Academic journal article Journal of Visual Impairment & Blindness

A Summary of Services Provided by Chapter 2 Programs: A Review of Older Individuals Who Are Blind Annual Performance Report Data from Years 2008-2013

Academic journal article Journal of Visual Impairment & Blindness

A Summary of Services Provided by Chapter 2 Programs: A Review of Older Individuals Who Are Blind Annual Performance Report Data from Years 2008-2013

Article excerpt

Policymakers have failed to prioritize services for individuals facing vision loss despite the implications that include increased risk of falls, injuries, depression, and social isolation, and the heightened effects of other health conditions (National Academies of Sciences, Engineering, and Medicine, 2016). This lack of prioritization could particularly affect an aging population. By 2030, 60 million baby boomers will be between the ages of 66 and 84 years. More than 20% of the United States population will be over the age of 65 (Brandon, 2014), compared to 13% of that population in 2010. Since advancing age is associated with higher prevalence of vision loss, the Independent Living Services for Older Individuals Who Are Blind programs will likely face an increasing demand for services.

The Rehabilitation Act of 1973 established the framework for funding services to individuals aged 55 years and older who faced vision loss and did not have employment goals. Recognizing that this group of individuals could benefit from services to help them maintain independence in their homes, the Title VII, Chapter 2 legislation, which authorizes rehabilitation services for persons who are older with vision loss, was first funded in federal fiscal year 1987. The initial funding of $5 million was not available to all 50 states (Rogers & Orr, 1999). However, in fiscal year 2000, funding reached $15 million and

The contents of this publication were developed under a grant from the Department of Education, Rehabilitation Services Administration (RSA) grant number H177Z150003. However, these contents do not necessarily represent the policy of the RSA, and readers should not assume endorsement by the federal government. crossed the threshold to become a formula grant program (The Rehabilitation Act of 1973, as amended, 1999). Formula grant status allows all U.S. states and territories to receive funding, with a minimum allotment to states of $225,000 and territories of $40,000 (Rehabilitation Act Amendments of 1998). Although the transition to formula grant status was a tremendous success for advocates, no reviews of the subsequent reports have been undertaken to examine its effectiveness.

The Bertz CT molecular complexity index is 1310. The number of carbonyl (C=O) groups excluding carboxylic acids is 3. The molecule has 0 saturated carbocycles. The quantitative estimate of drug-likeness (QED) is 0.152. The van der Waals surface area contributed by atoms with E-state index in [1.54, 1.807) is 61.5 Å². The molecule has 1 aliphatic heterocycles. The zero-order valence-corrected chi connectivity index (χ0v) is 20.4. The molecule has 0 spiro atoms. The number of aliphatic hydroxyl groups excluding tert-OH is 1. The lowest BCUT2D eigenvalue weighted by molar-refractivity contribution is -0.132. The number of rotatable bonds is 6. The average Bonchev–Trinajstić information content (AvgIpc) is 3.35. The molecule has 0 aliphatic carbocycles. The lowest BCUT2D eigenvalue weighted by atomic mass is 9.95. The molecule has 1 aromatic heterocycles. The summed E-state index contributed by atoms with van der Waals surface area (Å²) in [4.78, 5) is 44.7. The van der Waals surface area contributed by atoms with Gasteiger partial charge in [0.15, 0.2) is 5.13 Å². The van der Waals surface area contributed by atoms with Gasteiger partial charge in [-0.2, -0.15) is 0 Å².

Several articles addressed the overall need for more Older Individuals Who Are Blind program services and called for better collection of outcome data (Cavenaugh & Steinman, 2005; Head, 1998; Rogers, Menchetti, & Lai, 2000). However, there are only a few articles that indicate the average number of people served and the cost of those services. In one study, Herndon and Landry (1995) specifically reviewed Older Individuals Who Are Blind program data from a three-year period and reported the number of individuals served by age, race, gender, incidence of other disabilities, and types of services received. Based on data from 28 states, that study reported that the average number of individuals served per state was 518, with a mean expenditure per person at $500. In another study, Moore and Sansing's 2005 report (as cited in Moore, Steinman, Giesen, & Frank, 2006) provides data for all 50 states and territories for fiscal year 2004, where an average of 1,159 individuals were served per state or territory. Our investigation reviewed data from all 50 states receiving Title VII, Chapter 2 funds to document the changes in the number of people served and the cost of services, and to examine the ability of the current system to accommodate the expected increase in need for services.

METHODS

Agencies receiving Title VII, Chapter 2 funds must complete an Older Individuals Who Are Blind Annual Performance Report (RSA 7OB) each fiscal year, and submit the report to the Rehabilitation Services Administration (RSA). The reports are published on RSA's website, , which is made available to the public at large. For our study, a dataset including grant and state funds, funds expended, direct services, number of individuals served, age, gender, race, level of vision impairment, type of eye condition, other age-related health conditions, living situation, referral source, types of services, and service outcomes for each state for the years 2008 to 2013 was manually transposed to an Excel spreadsheet and imported to SPSS (23) statistical software for analysis. …

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